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When can you vacate a criminal conviction?

On Behalf of | Feb 9, 2013 | Criminal Defense

A wrongful conviction can turn your life upside-down. It can leave a lasting mark on your life as a criminal record, which can affect your future employment prospects and, in some cases, even where you can live and visit. A criminal conviction can also carry hefty penalties like fines and jail time.

However, it doesn’t always have to be that way. There are several kinds of post-conviction relief available for those who have convicted improperly. One of these options is vacating the conviction. To have a conviction vacated is essentially to have it erased – it’s as if the trial and conviction never happened.

However, it is a complicated process and the rules in each state are different. Generally, you cannot simply ask to have a conviction vacated if you disagree with the court’s ruling or the conviction. However, most state laws recognize several circumstances they may justify vacating.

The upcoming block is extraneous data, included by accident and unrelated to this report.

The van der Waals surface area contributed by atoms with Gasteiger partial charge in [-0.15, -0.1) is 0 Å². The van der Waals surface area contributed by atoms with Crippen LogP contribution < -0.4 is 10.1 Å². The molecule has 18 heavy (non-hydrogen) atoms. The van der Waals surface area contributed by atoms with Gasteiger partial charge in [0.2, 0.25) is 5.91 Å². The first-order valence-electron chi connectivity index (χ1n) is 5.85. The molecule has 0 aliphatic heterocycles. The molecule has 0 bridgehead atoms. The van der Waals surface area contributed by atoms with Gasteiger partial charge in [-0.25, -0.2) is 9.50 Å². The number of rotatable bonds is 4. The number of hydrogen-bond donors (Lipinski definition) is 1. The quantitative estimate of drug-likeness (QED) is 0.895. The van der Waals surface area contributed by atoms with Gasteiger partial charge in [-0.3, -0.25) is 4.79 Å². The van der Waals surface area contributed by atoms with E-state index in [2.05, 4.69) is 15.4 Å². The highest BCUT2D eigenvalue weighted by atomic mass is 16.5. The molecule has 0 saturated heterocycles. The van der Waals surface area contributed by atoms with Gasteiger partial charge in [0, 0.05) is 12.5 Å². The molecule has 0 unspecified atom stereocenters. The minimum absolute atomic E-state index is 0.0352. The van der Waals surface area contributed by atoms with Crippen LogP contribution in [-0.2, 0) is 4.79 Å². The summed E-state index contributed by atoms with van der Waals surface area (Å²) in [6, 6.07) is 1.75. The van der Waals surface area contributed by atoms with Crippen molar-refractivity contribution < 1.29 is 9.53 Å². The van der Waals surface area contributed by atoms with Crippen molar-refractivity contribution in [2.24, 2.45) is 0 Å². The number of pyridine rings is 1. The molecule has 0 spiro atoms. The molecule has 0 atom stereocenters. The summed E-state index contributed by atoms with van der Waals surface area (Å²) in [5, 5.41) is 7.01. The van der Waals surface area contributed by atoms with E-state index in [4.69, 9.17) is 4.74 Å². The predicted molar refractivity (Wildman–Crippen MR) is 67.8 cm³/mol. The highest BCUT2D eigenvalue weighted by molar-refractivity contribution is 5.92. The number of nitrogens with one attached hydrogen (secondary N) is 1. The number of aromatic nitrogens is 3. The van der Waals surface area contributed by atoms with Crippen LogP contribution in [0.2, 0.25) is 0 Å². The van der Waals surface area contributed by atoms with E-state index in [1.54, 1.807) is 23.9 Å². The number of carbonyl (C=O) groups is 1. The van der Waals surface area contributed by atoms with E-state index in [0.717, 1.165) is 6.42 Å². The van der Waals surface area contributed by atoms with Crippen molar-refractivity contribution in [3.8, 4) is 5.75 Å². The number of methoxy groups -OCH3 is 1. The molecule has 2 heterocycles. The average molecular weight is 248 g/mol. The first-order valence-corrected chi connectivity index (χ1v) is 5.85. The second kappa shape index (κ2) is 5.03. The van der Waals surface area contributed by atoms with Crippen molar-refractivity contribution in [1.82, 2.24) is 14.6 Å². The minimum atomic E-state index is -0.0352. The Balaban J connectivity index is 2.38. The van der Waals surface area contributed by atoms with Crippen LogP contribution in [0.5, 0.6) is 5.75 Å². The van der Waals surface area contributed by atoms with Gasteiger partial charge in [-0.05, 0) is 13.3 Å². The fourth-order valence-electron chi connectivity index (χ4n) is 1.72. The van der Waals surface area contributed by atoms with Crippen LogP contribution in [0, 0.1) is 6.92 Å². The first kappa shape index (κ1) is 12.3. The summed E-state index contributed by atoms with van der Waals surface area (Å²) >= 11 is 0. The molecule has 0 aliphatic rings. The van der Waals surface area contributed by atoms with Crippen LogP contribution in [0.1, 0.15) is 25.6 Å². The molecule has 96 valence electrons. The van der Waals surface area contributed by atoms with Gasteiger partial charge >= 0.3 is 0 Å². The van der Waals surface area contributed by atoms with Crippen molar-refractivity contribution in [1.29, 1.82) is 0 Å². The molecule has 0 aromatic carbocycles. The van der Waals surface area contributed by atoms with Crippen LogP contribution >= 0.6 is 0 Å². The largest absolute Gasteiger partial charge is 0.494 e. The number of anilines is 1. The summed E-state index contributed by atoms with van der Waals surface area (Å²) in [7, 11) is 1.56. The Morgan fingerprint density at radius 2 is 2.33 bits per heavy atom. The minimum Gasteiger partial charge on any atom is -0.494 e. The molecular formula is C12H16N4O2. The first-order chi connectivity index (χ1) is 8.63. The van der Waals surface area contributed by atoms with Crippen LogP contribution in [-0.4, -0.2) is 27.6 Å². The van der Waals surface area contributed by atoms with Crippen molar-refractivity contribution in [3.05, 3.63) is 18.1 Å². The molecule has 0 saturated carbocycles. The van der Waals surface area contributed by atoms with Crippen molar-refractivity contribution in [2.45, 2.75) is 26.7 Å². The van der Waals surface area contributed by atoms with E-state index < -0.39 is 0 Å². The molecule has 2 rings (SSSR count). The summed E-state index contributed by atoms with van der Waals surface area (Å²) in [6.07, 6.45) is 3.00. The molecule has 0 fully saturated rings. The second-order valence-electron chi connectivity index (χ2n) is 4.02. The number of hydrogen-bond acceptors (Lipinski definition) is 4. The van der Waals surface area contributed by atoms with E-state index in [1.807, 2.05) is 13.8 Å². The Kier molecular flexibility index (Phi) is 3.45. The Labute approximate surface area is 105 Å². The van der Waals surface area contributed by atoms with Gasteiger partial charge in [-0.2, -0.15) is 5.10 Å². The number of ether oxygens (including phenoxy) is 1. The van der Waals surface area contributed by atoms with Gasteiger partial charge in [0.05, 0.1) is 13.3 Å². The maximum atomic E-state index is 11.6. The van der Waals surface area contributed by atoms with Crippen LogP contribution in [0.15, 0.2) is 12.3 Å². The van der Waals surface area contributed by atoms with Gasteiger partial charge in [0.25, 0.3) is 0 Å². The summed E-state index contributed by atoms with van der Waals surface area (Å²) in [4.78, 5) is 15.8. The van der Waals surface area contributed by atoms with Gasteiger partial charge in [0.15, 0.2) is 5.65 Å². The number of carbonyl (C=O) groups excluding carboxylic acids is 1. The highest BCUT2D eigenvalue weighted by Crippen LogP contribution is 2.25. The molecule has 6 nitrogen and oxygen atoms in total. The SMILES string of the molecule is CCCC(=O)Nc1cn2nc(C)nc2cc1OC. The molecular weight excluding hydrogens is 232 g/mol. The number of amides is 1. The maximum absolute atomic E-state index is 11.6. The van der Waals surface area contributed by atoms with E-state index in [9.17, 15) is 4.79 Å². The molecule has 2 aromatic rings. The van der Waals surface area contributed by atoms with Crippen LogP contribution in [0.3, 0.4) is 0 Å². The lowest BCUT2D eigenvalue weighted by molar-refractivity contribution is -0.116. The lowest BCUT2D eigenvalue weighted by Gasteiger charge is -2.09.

Usually, something must have gone wrong before or during the trial to justify vacating the conviction. One of the most common examples is incompetent or ineffective counsel. Misconduct or bias on the part of the judge or jury may also be a reason to vacate the conviction.

If you or someone you love have been wrongfully convicted of a crime, it doesn’t have to be the end of the road. Consider working with an experienced criminal defense attorney who can get to know your case, advise you of your options and work with you to pursue the best possible result.

Source: The FindLaw Blotter, “How Do You Get a Conviction Vacated?” Andrew Lu, Jan. 28, 2013

To learn more about criminal charges in Missouri, please visit our website.


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Travis Noble is a graduate of the National College for DUI Defense at Harvard University, and he lectures at seminars nationwide on DWI/DUI topics. He is the lawyer whom other lawyers consult to defend their DWI clients. Most importantly, he has a track record of successfully defending some of the toughest DWI cases in Missouri and beyond.

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